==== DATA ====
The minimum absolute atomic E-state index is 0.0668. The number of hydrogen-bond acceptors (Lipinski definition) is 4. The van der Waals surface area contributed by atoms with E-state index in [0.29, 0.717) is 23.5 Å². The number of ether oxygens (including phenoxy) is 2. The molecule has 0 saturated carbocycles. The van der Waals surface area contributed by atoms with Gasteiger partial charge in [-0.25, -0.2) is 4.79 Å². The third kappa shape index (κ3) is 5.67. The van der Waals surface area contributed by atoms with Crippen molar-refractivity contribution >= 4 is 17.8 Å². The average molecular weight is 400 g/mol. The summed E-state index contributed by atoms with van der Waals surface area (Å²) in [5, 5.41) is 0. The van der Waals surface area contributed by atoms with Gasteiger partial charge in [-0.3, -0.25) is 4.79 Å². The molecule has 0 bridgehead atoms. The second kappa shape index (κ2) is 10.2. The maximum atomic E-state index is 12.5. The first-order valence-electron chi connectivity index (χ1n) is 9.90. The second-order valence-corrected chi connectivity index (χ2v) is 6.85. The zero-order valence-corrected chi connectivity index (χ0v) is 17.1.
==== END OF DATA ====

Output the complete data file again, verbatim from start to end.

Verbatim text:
The minimum absolute atomic E-state index is 0.0668. The number of hydrogen-bond acceptors (Lipinski definition) is 4. The van der Waals surface area contributed by atoms with E-state index in [0.29, 0.717) is 23.5 Å². The number of ether oxygens (including phenoxy) is 2. The molecule has 0 saturated carbocycles. The van der Waals surface area contributed by atoms with Gasteiger partial charge in [-0.25, -0.2) is 4.79 Å². The third kappa shape index (κ3) is 5.67. The van der Waals surface area contributed by atoms with Crippen molar-refractivity contribution >= 4 is 17.8 Å². The average molecular weight is 400 g/mol. The summed E-state index contributed by atoms with van der Waals surface area (Å²) in [5, 5.41) is 0. The van der Waals surface area contributed by atoms with Gasteiger partial charge in [-0.3, -0.25) is 4.79 Å². The molecule has 0 bridgehead atoms. The second kappa shape index (κ2) is 10.2. The maximum atomic E-state index is 12.5. The first-order valence-electron chi connectivity index (χ1n) is 9.90. The second-order valence-corrected chi connectivity index (χ2v) is 6.85. The zero-order valence-corrected chi connectivity index (χ0v) is 17.1.